CANNON MONTH: The Wicked Lady (1983)

Michael Winner.

Oh, Michael Winner.

He called the film “Bonnie and Clyde in the 17th century” and sure, I guess it is, but it’s also filtered through the lens of, you know, Michael Winner.

And Faye Dunaway, the star of this movie agreed, saying “I really feel it will be a fun picture. A period romp, it’s a mixture between Bonnie and Clyde and Tom Jones.” She also claimed that it was “the only film I’ve ever enjoyed making,” but hey, she was coming off Mommie Dearest, a movie that she found “harrowing” and critics destroyed.

Cannon sealed the deal by purchasing a film that Dunaway and her husband — and Winner’s friend — Terry O’Neill had wanted to make, Duet for One, which Cannon would still make with neither involved.

As for Cannon head Menahem Golan, well it all came down to money. “Stars who would never have worked with us before are now happy to sign. We pay them peanuts — but we give them big percentages. Faye, Alan and John were happy to sign for The Wicked Lady because they have 50% of the film. And we have small overheads, so they’ll get their money.”

Caroline (Glynis Barber) is about to be married, so she invites her sister Barbara (Dunaway) to be her maid of honor, but within seconds she’s scooped up Caroline’s man, Sir Ralph Skelton (Denholm Elliott). But money don’t matter tonight. She wants the thrill, so she soon hooks up with a highway robber Jerry Jackson (Alan Bates) and starts alternately having rough sex with him when she isn’t stealing from the very upper crust that she’s part of.

Of course, she also has a whip fight with future Deanna Troi Marina Sirtis that so upset British censors that they demanded it be removed. Winner refused to cut the notorious sequence, gathering luminaries such as Lindsay Anderson, Karel Reisz and John Schlesinger, as well as author Kingsley Amis to defend his movie. And it worked!

None of these folks had seen Winner personally cutting Sirits’ costume with scissors to ensure the most skin possible.

But hey, it was Winner’s dream to make this movie since he was a kid, as he’d loved the 1945 original but thought it needed more than to be set in a studio. He probably also wanted more woman on woman whip violence.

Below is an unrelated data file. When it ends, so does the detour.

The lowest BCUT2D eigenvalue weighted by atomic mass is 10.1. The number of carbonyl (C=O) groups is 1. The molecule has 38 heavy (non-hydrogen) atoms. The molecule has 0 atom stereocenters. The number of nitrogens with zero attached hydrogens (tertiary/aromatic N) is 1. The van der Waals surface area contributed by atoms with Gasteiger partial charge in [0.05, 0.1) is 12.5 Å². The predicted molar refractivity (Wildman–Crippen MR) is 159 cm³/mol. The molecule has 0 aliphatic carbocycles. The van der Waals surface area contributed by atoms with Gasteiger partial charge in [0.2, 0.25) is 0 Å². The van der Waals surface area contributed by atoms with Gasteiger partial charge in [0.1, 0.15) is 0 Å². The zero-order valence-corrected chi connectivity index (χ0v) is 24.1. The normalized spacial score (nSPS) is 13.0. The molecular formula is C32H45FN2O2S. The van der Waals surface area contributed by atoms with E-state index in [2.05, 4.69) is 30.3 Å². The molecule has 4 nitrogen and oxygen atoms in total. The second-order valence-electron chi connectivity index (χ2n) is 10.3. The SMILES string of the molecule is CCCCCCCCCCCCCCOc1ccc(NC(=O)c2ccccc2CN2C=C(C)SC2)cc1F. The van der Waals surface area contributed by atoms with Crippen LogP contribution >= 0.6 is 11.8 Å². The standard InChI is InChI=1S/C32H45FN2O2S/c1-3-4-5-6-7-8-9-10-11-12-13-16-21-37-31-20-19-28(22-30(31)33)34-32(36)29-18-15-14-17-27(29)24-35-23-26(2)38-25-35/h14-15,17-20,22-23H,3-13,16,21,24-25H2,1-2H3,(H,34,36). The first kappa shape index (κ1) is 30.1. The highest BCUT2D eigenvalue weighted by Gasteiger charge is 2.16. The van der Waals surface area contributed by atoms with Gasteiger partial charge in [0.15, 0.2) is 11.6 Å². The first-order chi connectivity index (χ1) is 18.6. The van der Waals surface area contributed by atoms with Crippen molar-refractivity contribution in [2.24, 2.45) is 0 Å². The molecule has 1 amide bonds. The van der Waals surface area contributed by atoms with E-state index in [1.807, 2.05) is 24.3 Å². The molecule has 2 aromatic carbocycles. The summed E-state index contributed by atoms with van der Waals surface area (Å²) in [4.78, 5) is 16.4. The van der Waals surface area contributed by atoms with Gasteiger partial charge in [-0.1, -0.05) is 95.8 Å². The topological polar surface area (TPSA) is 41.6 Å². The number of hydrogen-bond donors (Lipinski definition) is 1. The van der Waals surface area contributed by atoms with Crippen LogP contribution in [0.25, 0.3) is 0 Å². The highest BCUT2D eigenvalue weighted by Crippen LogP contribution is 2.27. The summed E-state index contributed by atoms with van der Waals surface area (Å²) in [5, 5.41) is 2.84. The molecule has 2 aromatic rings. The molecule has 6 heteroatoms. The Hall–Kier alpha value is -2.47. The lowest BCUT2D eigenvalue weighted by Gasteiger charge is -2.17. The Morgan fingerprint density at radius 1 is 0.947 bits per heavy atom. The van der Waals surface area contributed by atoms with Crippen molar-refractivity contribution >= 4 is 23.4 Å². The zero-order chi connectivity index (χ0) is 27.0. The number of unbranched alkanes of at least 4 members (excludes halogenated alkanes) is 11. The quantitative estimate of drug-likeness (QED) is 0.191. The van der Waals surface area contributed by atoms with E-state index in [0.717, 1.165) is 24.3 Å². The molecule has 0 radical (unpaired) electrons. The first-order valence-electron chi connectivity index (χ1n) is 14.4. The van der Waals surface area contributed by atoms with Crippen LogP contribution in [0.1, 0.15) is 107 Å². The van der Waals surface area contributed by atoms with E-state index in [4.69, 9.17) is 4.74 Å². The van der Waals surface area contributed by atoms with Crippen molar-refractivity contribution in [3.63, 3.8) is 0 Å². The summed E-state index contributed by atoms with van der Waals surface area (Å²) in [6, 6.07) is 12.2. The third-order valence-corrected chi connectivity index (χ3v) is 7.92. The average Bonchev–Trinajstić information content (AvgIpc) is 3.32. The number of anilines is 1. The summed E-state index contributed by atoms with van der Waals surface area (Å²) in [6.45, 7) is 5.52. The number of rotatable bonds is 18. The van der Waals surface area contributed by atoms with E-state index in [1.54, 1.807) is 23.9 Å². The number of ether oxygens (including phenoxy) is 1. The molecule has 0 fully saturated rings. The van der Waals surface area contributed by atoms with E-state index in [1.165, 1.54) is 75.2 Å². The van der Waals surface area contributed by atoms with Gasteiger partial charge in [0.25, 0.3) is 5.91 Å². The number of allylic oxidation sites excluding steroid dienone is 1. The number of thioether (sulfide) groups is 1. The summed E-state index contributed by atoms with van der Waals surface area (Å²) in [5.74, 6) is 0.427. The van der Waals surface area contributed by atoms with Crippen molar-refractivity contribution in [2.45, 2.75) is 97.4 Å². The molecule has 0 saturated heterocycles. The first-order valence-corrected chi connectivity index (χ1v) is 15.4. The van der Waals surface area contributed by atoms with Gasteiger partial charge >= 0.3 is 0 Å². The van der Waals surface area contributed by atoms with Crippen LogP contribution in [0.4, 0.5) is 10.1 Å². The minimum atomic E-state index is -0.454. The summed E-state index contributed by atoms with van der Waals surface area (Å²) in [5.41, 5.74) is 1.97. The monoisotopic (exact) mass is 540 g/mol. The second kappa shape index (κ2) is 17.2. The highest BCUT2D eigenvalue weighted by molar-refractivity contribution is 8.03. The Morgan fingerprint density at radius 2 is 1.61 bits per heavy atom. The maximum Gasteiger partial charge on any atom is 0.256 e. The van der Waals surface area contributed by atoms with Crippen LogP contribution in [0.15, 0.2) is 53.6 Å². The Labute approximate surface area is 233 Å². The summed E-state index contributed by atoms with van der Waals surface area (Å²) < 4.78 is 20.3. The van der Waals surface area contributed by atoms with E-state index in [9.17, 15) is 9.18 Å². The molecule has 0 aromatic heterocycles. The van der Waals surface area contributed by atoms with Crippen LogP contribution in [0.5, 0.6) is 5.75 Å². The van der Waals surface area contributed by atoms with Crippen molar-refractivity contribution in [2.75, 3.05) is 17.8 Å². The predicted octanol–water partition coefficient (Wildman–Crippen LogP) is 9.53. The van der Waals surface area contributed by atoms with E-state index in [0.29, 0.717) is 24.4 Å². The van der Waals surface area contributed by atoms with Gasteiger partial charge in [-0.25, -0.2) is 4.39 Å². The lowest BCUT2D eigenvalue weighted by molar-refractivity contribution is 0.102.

In the documentary Electric Boogaloo: The Wild, Untold Story of Cannon Films, Sirtis would say that she felt that this movie could have been Winner’s grab for respectability, but then he wanted so many nude women in the film.

This is the kind of movie that Sir John Gielgud picked after winning a Best Supporting Oscar for Arthur. That said — it did seem like it had some class. Some. And Winner would shoot it with cinematographer Jack Cardiff, who upset Dunaway at one point because of a camera angle issue. Cardiff got mad and demanded that Winner fire her, but Winner told him that Dunaway was the lead. So he sucked it up and made the movie. I mean, this is the man who shot The Red ShoesThe African QueenGhost Story and directed The Freakmaker. More class? How about a soundtrack by Tony Banks from Genesis? No?

So close to the original that that film’s writer Leslie Arliss is credited as a writer, this all starts over losing a brooch in a bet and turns into a life of crime. And by crime, I mean killing villagers and both poisoning and suffocating Gielgud, who is Rasputin-like in his ability to stay alive. There’s also a public hanging that — spoiler — Jackson survives, only to be murdered moments later by our female antagonist. And then she gets her heart broken.

Dunaway joked about making a sequel — Daughter of Wicked Lady — in which she would be an older and wiser Lady Barbara Skelton, who is raising a wicked daughter.

I’d watch that.

You can watch this on Tubi.

So many facts about this movie we referenced from Austin Trunick’s perfect The Cannon Film Guide Volume 1: 1980-1984. Buy this book.

You can also listen to The Cannon Canon episode about this movie here.

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